GIS 17/11 – The roles of women in the Trojan war and of the chorus in the Oresteia

Marc Bonaventura opened last week’s GIS with an analysis of the role of women in “De Excidio Troiae Historia”. This account of the Trojan War is presented in the form of a historiographical prose composition attributed to Dares Phrygius which is thought to be a 5th century AD Latin adaptation of a Greek original written … Continue reading

Archaeology / Graduate Interdisciplinary Seminar / Linguistics / Uncategorized

GIS 27/10/17 – Timing Death and the ‘Birth’ of the Greek Alphabet

On Friday 27th October, the GIS hosted two papers that nicely complemented each other in their mutual emphasis on the shortcomings of clear ‘beginnings’ and ‘ends’. With a paper titled ‘Timing Death: Questioning the chronology of Romano-British tombstone reliefs’, Hanneke Reijnierse-Salisbure kicked off with an overview of some tombstone reliefs, which have usually been examined … Continue reading

Graduate Interdisciplinary Seminar / Uncategorized

GIS 9/6/17: Lucan’s Pompey and Athenian Tribute Lists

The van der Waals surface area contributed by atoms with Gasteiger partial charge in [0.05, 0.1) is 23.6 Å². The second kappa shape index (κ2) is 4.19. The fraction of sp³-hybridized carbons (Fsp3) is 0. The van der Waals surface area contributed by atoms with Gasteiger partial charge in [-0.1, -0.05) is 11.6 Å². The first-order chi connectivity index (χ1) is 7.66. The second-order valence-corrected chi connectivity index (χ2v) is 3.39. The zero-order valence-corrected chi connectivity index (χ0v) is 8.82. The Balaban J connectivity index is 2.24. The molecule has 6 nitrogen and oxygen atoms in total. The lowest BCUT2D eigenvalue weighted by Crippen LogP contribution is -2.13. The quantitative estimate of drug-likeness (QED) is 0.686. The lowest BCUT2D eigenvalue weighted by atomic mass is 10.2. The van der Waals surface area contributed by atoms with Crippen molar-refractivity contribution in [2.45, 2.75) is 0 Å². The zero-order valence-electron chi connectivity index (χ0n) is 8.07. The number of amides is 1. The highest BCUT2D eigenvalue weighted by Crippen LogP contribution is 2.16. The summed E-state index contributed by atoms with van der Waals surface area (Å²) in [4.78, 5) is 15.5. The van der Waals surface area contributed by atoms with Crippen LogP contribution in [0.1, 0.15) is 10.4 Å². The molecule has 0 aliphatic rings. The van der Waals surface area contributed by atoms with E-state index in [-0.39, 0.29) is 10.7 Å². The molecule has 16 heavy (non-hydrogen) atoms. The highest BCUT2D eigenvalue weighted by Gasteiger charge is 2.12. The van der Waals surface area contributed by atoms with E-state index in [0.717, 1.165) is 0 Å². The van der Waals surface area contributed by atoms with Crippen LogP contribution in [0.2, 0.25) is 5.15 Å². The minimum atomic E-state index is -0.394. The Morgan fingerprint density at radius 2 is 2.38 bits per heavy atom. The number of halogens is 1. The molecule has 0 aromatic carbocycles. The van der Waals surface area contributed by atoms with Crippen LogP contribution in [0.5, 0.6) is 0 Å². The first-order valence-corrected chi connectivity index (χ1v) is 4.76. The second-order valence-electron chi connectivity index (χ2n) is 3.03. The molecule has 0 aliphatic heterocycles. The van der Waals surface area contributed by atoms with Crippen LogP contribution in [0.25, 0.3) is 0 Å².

This past Friday Ludovico Pontiggia and Leah Lazar gave the final GIS presentations of the term.  Ludovico began the session with a presentation about the death and burial of Pompey in Lucan’s Bellum Civile.  Drawing on Horace Odes 3.30 as a model for a metapoetic interpretation of the closure of Bellum Civile 8, Ludovico argued … Continue reading

‘Letter to my Ex’: Identity and ‘Ira’ in Ovid’s Heroides 6
Discussion / Random thoughts / Resources / Uncategorized

‘Letter to my Ex’: Identity and ‘Ira’ in Ovid’s Heroides 6

Ovid’s Heroides represent and reveal sides of stories we are not usually given in classical myth- the stories of the women left behind while men wander the world accomplishing heroic deeds. This collection also leaves no chance for response- the letters are themselves just one side of a dialogue, giving us a male poet’s construction of women … Continue reading

Graduate Interdisciplinary Seminar / Uncategorized

GIS: Case Endings in Mycenaean Greek and Transfer of Information in Heliodorus’s Aethiopica

This week at GIS we had two papers discussing a similar question from different angles: how to make sense of transmitted information, and in particular, how to decode language.   Our first speaker was Katie Shields, who presented on Mycenaean Greek and Hittite, two Indo-European languages attested in the late 2nd millennium BCE.  Katie’s paper … Continue reading